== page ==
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Last Updated on August 5, 2019, by eNotes Editorial. Word Count: 595

Quotes from In His Steps by Charles Sheldon help describe the characters and show the themes of emulating Christ and helping mankind. 

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The challenge issued by Reverend Maxwell is that everyone lives for a year by asking what Jesus would do before making decisions. It affects the lives of his congregation in many ways and inspires changes that are far-reaching. He says:

I want volunteers from the First Church who will pledge themselves, earnestly and honestly for an entire year, not to do anything without first asking the question, "What would Jesus do?" And after asking that question, each one will follow Jesus as exactly as he knows how, no matter what the result may be. I will of course include myself in this company of volunteers.

In the end, he's happy that he issued the challenge and feels that the Christ-centered mindset could improve the entire world.

When Rachel refuses Rollin's offer of marriage, he's devastated. He's a wealthy man who has lived his entire life for his own pleasure. He explains to his sister why Rachel refused him, saying,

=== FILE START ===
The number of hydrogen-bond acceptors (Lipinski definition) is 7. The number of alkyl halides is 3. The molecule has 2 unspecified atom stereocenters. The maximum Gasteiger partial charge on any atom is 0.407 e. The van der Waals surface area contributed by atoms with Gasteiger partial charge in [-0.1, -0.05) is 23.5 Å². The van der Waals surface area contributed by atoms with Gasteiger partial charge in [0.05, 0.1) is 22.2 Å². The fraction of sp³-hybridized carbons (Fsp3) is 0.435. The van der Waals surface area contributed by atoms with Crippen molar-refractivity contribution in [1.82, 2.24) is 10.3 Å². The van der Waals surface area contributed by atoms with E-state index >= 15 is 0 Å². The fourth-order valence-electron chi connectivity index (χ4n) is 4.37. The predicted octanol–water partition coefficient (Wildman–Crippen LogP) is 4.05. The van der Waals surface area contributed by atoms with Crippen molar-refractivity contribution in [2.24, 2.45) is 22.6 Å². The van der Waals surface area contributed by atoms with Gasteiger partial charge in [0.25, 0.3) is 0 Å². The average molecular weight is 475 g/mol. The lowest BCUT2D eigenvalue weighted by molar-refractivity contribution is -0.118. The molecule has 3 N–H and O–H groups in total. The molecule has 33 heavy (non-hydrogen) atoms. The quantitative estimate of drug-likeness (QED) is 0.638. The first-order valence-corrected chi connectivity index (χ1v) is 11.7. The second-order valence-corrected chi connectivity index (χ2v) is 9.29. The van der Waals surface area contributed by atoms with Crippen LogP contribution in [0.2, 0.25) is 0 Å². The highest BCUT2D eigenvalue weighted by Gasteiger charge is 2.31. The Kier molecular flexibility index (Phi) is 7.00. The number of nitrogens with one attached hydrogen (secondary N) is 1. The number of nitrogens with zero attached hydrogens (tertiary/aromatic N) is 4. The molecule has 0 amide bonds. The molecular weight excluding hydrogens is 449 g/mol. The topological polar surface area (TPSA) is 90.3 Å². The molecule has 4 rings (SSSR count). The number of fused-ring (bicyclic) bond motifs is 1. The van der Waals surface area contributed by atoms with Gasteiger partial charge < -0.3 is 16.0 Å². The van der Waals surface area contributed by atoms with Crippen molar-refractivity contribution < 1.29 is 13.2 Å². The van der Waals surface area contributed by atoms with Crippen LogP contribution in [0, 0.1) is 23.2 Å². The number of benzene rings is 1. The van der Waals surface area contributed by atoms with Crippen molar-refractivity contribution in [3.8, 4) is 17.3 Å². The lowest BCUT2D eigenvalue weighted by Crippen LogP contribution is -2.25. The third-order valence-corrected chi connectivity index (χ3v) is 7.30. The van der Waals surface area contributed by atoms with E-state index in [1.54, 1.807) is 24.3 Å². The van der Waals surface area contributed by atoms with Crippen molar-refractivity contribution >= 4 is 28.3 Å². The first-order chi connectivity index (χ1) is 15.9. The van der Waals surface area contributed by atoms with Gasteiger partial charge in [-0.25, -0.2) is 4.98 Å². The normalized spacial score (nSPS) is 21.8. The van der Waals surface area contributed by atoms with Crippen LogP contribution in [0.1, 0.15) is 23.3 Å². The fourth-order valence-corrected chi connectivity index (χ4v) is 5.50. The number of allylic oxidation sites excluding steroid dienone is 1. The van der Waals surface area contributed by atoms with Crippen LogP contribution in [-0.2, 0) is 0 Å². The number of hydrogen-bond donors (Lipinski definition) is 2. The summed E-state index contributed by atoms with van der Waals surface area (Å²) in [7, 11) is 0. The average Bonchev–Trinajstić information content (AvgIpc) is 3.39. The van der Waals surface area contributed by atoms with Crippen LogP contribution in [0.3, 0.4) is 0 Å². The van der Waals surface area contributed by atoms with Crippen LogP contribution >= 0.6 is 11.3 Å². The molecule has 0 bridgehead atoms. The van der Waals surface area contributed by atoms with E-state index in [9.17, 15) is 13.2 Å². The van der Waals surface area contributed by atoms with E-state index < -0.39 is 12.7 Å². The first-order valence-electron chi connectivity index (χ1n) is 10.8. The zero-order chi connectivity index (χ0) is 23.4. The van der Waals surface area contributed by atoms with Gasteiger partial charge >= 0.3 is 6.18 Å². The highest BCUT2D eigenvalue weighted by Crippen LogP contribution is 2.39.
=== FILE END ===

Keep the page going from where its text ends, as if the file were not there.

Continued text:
"I have never loved any one but Rachel Winslow." Rollin spoke calmly enough now. "That day she was here when you talked about her refusal to join the concert company, I asked her to be my wife; out there on the avenue. She refused me, as I knew she would. And she gave as her reason the fact that I had no purpose in life, which was true enough."

Ultimately, this refusal and Reverend Maxwell's challenge spur Rollin to change his life. He does end up finding a purpose in helping others and Rachel accepts his proposal.

Unlike most of the people in the novel, Jasper Chase decides to go against Reverend Maxwell's challenge and continue publishing his novels. Sheldon writes:

When he had finished the last page of the last chapter of his book it was nearly dark. "What would Jesus do?" He had finally answered the question by denying his Lord. It grew darker in his room. He had deliberately chosen his course, urged on by his disappointment and loss.

At the end of the novel, Chase is said to have a "cold, cynical, formal life, writing novels that were social successes, but each one with a sting in it, the reminder of his...

(The entire section contains 595 words.)

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